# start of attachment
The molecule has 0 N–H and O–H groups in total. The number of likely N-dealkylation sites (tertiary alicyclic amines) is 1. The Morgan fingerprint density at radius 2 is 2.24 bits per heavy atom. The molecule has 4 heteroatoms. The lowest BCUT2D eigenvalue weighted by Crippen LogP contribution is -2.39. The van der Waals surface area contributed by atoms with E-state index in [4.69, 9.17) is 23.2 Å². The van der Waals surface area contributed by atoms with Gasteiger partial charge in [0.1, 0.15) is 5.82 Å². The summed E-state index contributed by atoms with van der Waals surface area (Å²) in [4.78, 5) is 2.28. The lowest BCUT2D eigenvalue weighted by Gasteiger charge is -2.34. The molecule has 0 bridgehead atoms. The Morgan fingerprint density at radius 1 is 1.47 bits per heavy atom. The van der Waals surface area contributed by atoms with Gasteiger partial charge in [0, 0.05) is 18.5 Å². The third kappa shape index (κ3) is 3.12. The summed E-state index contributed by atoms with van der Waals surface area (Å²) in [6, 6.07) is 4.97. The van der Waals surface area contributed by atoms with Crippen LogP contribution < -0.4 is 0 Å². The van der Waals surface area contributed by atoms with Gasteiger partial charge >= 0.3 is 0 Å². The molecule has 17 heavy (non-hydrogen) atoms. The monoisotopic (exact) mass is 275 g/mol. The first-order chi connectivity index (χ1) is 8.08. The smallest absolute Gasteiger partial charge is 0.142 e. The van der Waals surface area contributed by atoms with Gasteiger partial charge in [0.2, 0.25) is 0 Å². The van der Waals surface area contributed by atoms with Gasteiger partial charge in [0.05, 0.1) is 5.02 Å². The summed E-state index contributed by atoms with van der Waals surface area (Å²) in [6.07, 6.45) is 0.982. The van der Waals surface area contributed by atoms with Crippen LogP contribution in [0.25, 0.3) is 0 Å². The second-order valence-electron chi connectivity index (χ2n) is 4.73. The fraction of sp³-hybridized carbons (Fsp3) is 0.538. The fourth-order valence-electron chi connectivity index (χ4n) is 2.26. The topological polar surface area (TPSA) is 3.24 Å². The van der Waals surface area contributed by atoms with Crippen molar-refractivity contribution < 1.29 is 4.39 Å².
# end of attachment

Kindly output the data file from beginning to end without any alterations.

The molecule has 0 N–H and O–H groups in total. The number of likely N-dealkylation sites (tertiary alicyclic amines) is 1. The Morgan fingerprint density at radius 2 is 2.24 bits per heavy atom. The molecule has 4 heteroatoms. The lowest BCUT2D eigenvalue weighted by Crippen LogP contribution is -2.39. The van der Waals surface area contributed by atoms with E-state index in [4.69, 9.17) is 23.2 Å². The van der Waals surface area contributed by atoms with Gasteiger partial charge in [0.1, 0.15) is 5.82 Å². The summed E-state index contributed by atoms with van der Waals surface area (Å²) in [4.78, 5) is 2.28. The lowest BCUT2D eigenvalue weighted by Gasteiger charge is -2.34. The molecule has 0 bridgehead atoms. The Morgan fingerprint density at radius 1 is 1.47 bits per heavy atom. The van der Waals surface area contributed by atoms with Gasteiger partial charge in [0, 0.05) is 18.5 Å². The third kappa shape index (κ3) is 3.12. The summed E-state index contributed by atoms with van der Waals surface area (Å²) in [6, 6.07) is 4.97. The van der Waals surface area contributed by atoms with Crippen LogP contribution < -0.4 is 0 Å². The van der Waals surface area contributed by atoms with Gasteiger partial charge >= 0.3 is 0 Å². The molecule has 17 heavy (non-hydrogen) atoms. The monoisotopic (exact) mass is 275 g/mol. The first-order chi connectivity index (χ1) is 8.08. The smallest absolute Gasteiger partial charge is 0.142 e. The van der Waals surface area contributed by atoms with Gasteiger partial charge in [0.2, 0.25) is 0 Å². The van der Waals surface area contributed by atoms with Gasteiger partial charge in [0.05, 0.1) is 5.02 Å². The summed E-state index contributed by atoms with van der Waals surface area (Å²) in [6.07, 6.45) is 0.982. The van der Waals surface area contributed by atoms with Crippen LogP contribution in [0.25, 0.3) is 0 Å². The second-order valence-electron chi connectivity index (χ2n) is 4.73. The fraction of sp³-hybridized carbons (Fsp3) is 0.538. The fourth-order valence-electron chi connectivity index (χ4n) is 2.26. The topological polar surface area (TPSA) is 3.24 Å². The van der Waals surface area contributed by atoms with Crippen molar-refractivity contribution < 1.29 is 4.39 Å².